When to stick or twist in the pension game

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The Independent Online
CHOOSING to opt out of a company pension scheme and into a personal one is a decision fraught with danger.

The choice is complicated by the fact that it will depend on whether you are still employed by the company running the scheme or have changed jobs.

Dispassionate advice is sometimes hard to come by. Commission-hungry salesmen are often to blame for poor advice about pension scheme transfers.

Is your pension scheme based on a percentage of final salary?

Many schemes, whether in the public or private sector, work this way. On retirement, you receive a pension based on the number of years you have been with that employer, two- thirds of final salary for 40 years' service.

The advantage of a final- salary scheme is the security it offers to those who plan to stay with one employer for a long time.

For those who switch jobs often, or women forced to leave work to care for children or dependants, it may not be the best option.

What about money-purchase schemes?

These rely on the performance of the fund managers who invest your contributions - a good performance will give you a decent pension and a run of poor investment decisions will dent the eventual pension.

Some employers' pension schemes and all personal pensions are run as money-purchase schemes.

In a company scheme, you and your employer pay in an agreed amount each year. Usually, with a personal pension, you alone are paying into the scheme. At retirement, you can receive a tax-free lump sum plus an amount with which to buy an income for the rest of your life.

An advantage of money purchase is that if fund growth is good, it may take less time to reach the two-thirds of earnings that is the maximum pension allowed by the Inland Revenue. The disadvantage is that it gives less security than final-salary schemes.

Should I transfer out of a public sector scheme and into a personal pension?

No. Your final salary scheme is guaranteed to match inflation, no matter how high it rises.

Depending on which scheme it is, there may also be additional benefits, such as widows' and dependants' pensions, or early retirement options.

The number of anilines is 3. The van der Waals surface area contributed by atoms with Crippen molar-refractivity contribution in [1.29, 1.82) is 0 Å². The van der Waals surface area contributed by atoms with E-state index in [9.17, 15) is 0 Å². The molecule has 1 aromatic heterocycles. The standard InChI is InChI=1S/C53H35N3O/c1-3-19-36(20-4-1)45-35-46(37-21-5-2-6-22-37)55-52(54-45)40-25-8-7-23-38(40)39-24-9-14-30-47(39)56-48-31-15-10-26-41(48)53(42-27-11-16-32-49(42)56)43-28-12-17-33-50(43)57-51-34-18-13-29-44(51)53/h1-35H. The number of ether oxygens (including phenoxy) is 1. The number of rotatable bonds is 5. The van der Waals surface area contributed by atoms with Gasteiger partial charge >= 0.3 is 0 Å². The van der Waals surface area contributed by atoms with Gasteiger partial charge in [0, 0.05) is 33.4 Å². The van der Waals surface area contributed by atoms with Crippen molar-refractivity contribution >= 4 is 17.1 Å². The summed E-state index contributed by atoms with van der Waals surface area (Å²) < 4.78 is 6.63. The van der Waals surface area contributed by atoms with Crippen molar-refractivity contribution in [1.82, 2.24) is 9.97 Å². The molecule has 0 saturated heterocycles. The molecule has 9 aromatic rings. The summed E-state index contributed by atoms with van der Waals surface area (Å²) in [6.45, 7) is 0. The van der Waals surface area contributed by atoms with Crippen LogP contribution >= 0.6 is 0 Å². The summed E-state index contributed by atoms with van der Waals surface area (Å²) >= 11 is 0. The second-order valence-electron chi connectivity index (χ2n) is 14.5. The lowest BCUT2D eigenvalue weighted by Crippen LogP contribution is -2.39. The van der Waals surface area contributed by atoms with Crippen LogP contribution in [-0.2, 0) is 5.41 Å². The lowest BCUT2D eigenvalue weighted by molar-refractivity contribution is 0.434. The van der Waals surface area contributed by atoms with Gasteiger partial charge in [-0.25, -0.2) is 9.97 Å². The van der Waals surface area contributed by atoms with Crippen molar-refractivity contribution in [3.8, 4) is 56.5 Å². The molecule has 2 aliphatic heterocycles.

What about private sector schemes?

It is not usually a good idea to transfer out of a scheme into a personal pension if you are still employed by the company running the scheme.

Private-sector employers' schemes may often be slightly less generous. Yet the best ones offer a range of benefits similar to those of state schemes, such as payments to dependants. A transfer could wipe out a large part of what you have paid into your existing fund.

If tempted to transfer, ask the would-be pension provider how much its fund needs to grow each year to match what you would receive from the employer's scheme, including any additional benefits.

Some experts believe that if it is more than 10 per cent, you should be careful. On the other hand, the average growth of managed pension funds has been almost 79 per cent over the past five years, or 16 per cent a year.

Fund management charges would take about 1.7 per cent per year. With money-purchase schemes, it makes little sense to transfer to a personal pension unless the existing fund's performance is bad.

Similarly, do not switch even after you have left your present job.

Is there ever a case when a transfer is a good idea?

If you change jobs often, it may pay to have a personal pension. You may then want to transfer your funds from other occupational schemes into the pension. Otherwise, you would get slivers of pension from different employers.

Personal pensions also give the option of retirement at 50, together with greater freedom to invest in areas of one's choice. By choosing higher-risk investments, you can try to boost the final amount of your pension and hope to reach the two-thirds maximum.

Where possible, try to persuade your new employer to make a contribution towards your personal scheme.

If I have been wrongly advised to transfer, what can be done to rectify the situation?

Regaining your original level of benefits is called reinstatement. A company that accepts you were poorly advised must pay to reinstate you in your old fund; or it must put enough money into the new fund to give you back all the benefits you lost. The aim is to restore you to the position you were in before the transfer.

Reinstatement is expensive. In one recent case, Albany Life had to pay more than pounds 20,000 to reinstate a teacher in her old scheme.

What should I do if I think I have been wrongly transferred into a personal pension?

Complain to the company that sold you the scheme, and to its most likely regulator, Lautro (the Life Assurance and Unit Trust Regulatory Organisation), Centre Point, 103 New Oxford Street, London WC1A 1QH.

If you bought the pension through an independent financial adviser, write to Fimbra (the Financial Intermediaries, Managers and Brokers Regulatory Association) Hertsmere House, Hertsmere Road, London E14 4AB.

Should their replies disappoint, contact the Securities and Investments Board, Gavrelle House, 2-14 Bunhill Row, London EC1Y 8RA.